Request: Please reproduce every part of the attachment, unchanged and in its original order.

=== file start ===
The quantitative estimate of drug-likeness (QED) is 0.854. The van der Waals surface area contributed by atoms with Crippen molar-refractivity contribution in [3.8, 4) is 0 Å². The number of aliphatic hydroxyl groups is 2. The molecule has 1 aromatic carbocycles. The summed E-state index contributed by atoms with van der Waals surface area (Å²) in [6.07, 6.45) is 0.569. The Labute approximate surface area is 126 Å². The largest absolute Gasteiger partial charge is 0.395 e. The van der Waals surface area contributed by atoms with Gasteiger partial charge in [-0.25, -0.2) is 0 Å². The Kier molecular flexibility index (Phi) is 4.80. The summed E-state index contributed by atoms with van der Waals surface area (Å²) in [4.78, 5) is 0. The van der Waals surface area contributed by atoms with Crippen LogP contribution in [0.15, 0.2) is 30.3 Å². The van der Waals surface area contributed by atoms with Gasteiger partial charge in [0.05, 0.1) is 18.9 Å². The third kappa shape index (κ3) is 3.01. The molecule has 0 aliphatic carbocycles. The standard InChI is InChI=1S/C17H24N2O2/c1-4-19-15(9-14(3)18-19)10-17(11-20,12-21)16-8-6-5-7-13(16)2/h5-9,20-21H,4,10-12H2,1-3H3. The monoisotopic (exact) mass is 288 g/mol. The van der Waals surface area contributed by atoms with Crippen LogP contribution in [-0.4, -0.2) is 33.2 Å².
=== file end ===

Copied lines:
The quantitative estimate of drug-likeness (QED) is 0.854. The van der Waals surface area contributed by atoms with Crippen molar-refractivity contribution in [3.8, 4) is 0 Å². The number of aliphatic hydroxyl groups is 2. The molecule has 1 aromatic carbocycles. The summed E-state index contributed by atoms with van der Waals surface area (Å²) in [6.07, 6.45) is 0.569. The Labute approximate surface area is 126 Å². The largest absolute Gasteiger partial charge is 0.395 e. The van der Waals surface area contributed by atoms with Gasteiger partial charge in [-0.25, -0.2) is 0 Å². The Kier molecular flexibility index (Phi) is 4.80. The summed E-state index contributed by atoms with van der Waals surface area (Å²) in [4.78, 5) is 0. The van der Waals surface area contributed by atoms with Crippen LogP contribution in [0.15, 0.2) is 30.3 Å². The van der Waals surface area contributed by atoms with Gasteiger partial charge in [0.05, 0.1) is 18.9 Å². The third kappa shape index (κ3) is 3.01. The molecule has 0 aliphatic carbocycles. The standard InChI is InChI=1S/C17H24N2O2/c1-4-19-15(9-14(3)18-19)10-17(11-20,12-21)16-8-6-5-7-13(16)2/h5-9,20-21H,4,10-12H2,1-3H3. The monoisotopic (exact) mass is 288 g/mol. The van der Waals surface area contributed by atoms with Crippen LogP contribution in [-0.4, -0.2) is 33.2 Å².